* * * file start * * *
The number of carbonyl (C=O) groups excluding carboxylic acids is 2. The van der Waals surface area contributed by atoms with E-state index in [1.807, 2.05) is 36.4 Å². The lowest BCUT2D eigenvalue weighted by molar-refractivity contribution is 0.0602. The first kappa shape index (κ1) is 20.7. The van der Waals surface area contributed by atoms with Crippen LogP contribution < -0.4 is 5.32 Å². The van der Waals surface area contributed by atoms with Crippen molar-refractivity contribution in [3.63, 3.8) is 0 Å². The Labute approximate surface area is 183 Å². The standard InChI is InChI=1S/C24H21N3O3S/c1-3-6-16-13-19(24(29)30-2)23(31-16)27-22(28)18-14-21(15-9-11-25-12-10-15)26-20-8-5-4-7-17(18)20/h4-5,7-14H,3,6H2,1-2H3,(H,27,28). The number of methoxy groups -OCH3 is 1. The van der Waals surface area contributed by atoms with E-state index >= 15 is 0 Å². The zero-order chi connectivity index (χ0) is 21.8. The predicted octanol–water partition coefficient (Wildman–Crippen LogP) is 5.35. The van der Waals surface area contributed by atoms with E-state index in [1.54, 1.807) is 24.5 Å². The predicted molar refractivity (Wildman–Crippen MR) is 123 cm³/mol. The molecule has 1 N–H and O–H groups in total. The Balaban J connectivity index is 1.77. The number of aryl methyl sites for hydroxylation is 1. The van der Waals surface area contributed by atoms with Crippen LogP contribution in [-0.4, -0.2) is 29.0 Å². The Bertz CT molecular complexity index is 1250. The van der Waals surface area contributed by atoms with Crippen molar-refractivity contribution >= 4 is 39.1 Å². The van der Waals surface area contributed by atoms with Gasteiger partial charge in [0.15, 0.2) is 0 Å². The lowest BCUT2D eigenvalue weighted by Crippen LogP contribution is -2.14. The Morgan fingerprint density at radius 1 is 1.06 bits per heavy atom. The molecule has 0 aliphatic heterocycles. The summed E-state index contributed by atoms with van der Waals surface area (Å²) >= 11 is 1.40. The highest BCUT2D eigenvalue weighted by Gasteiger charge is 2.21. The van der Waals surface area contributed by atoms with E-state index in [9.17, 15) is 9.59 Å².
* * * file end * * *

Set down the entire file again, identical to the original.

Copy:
The number of carbonyl (C=O) groups excluding carboxylic acids is 2. The van der Waals surface area contributed by atoms with E-state index in [1.807, 2.05) is 36.4 Å². The lowest BCUT2D eigenvalue weighted by molar-refractivity contribution is 0.0602. The first kappa shape index (κ1) is 20.7. The van der Waals surface area contributed by atoms with Crippen LogP contribution < -0.4 is 5.32 Å². The van der Waals surface area contributed by atoms with Crippen molar-refractivity contribution in [3.63, 3.8) is 0 Å². The Labute approximate surface area is 183 Å². The standard InChI is InChI=1S/C24H21N3O3S/c1-3-6-16-13-19(24(29)30-2)23(31-16)27-22(28)18-14-21(15-9-11-25-12-10-15)26-20-8-5-4-7-17(18)20/h4-5,7-14H,3,6H2,1-2H3,(H,27,28). The number of methoxy groups -OCH3 is 1. The van der Waals surface area contributed by atoms with E-state index >= 15 is 0 Å². The zero-order chi connectivity index (χ0) is 21.8. The predicted octanol–water partition coefficient (Wildman–Crippen LogP) is 5.35. The van der Waals surface area contributed by atoms with E-state index in [1.54, 1.807) is 24.5 Å². The predicted molar refractivity (Wildman–Crippen MR) is 123 cm³/mol. The molecule has 1 N–H and O–H groups in total. The Balaban J connectivity index is 1.77. The number of aryl methyl sites for hydroxylation is 1. The van der Waals surface area contributed by atoms with Crippen LogP contribution in [-0.4, -0.2) is 29.0 Å². The Bertz CT molecular complexity index is 1250. The van der Waals surface area contributed by atoms with Crippen molar-refractivity contribution >= 4 is 39.1 Å². The van der Waals surface area contributed by atoms with Gasteiger partial charge in [0.15, 0.2) is 0 Å². The lowest BCUT2D eigenvalue weighted by Crippen LogP contribution is -2.14. The Morgan fingerprint density at radius 1 is 1.06 bits per heavy atom. The molecule has 0 aliphatic heterocycles. The summed E-state index contributed by atoms with van der Waals surface area (Å²) >= 11 is 1.40. The highest BCUT2D eigenvalue weighted by Gasteiger charge is 2.21. The van der Waals surface area contributed by atoms with E-state index in [9.17, 15) is 9.59 Å².